In Hazlitt’s text, the aggregated experiences, feelings, and wishes of the people directed by the “greatest power of understanding in the community” are what I call the “coincidence of popular will and reason”: the harmonization of all individual wills through a principle of reason. This harmonization unifies a people, and it may legitimize the state. This notion is powerful because it can legitimize rule, as well as political change in the guise of popular revolutionary movements.

In sum, this traditional conception views the people as the supreme authority in the community when popular will coincides with reason. But if you hold that only an actual coincidence of popular will and reason can legitimize rule, popular sovereignty remains an odd idea. Consensus rarely obtains among small groups, and it is unfeasible among large populations. As Locke wrote, unanimous mutual “consent is next impossible ever to be had.” If we ask ourselves where does popular sovereignty get its strength, we find that the answer is not from actual unification, but rather from the promise of it. That is, popular sovereignty depends on the hypothetical coincidence of popular will and reason. Even Hazlitt, who seems to hold that the actual people can have a unified will, says that the people is unquestionably right only if the will of the people is led by “the greatest power of understanding in the community.” This condition implies that the people may not actually be unified, but if popular will coincided with reason it could unify.

This hypothetical view of popular sovereignty explains why the thesis prevails. Even when rulers commit abuses in the name of the people, a supporter of popular sovereignty could always argue that the abuse was not due to the idea but rather to its application. The people “cannot be wrong,” the supporter could argue: what passed as popular will was simply an abuse or a failed attempt at achieving an ideal of unification. The real people could still legitimize the state some other time.

A hypothetical unification of the people can legitimize rule because democratic rule does not require actual consensus: it is enough that state decisions are those that the people would make if they were unified. But how can we know what the unified people would decide? According to the thesis of collective autonomy and hypothetical unification, you can know what the unified people would decide if you can discover a principle that every free and rational individual would agree with, under the appropriate conditions. All the people would necessarily agree to this principle because it guarantees both autonomy and social coordination. Since it would be universally agreed to, it is a principle for the hypothetical unification of the people.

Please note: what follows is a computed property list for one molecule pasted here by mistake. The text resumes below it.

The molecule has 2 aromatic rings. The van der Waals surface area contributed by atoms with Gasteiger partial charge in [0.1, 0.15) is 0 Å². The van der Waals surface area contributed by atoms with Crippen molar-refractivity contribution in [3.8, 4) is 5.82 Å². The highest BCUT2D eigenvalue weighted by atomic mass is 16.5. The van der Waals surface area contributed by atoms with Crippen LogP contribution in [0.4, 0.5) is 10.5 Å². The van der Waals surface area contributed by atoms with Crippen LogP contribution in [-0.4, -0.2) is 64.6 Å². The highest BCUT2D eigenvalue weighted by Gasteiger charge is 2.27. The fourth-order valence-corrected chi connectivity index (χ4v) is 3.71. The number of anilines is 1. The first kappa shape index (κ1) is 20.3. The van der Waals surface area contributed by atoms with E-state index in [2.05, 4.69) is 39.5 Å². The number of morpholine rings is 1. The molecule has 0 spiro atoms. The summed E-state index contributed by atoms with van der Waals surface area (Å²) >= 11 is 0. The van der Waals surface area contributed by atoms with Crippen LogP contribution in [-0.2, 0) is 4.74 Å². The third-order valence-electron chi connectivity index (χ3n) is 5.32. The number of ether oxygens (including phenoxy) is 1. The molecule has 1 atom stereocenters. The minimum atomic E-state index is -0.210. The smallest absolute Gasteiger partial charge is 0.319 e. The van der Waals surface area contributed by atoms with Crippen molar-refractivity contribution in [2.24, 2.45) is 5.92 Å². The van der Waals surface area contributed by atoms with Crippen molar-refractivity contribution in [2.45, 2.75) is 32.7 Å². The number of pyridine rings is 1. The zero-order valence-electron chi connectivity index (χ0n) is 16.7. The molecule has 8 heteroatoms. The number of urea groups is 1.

Such a principle can ground the legitimacy of a democratic state without an actual consensus. Even without unanimity, some members of the community could deduce, from the principles of freedom and autonomy, norms and procedures for constituting a democracy. So hypothetical unification can ground the constitution of a legitimate representative democracy. If you argue for a hypothetical version of popular sovereignty, you assume there is actual disagreement because the appropriate conditions do not obtain. Such conditions might be access to education and other requisites for moral development, or the provision of complete information and time to deliberate. You also assume that there is no good reason to disagree with the principle if the appropriate conditions did obtain. The possibility of agreement is good enough to legitimize a constitutional democratic order. Of course, at this point the whole argument turns on how to determine the principle that grounds a constitutional democracy. This may explain why theories of democracy that emphasize principles, like John Rawls’s contractualist theory of justice, are not concerned with the unification of the people. Instead, they concentrate on determining whether the principle that grants the possibility of agreement is morally adequate.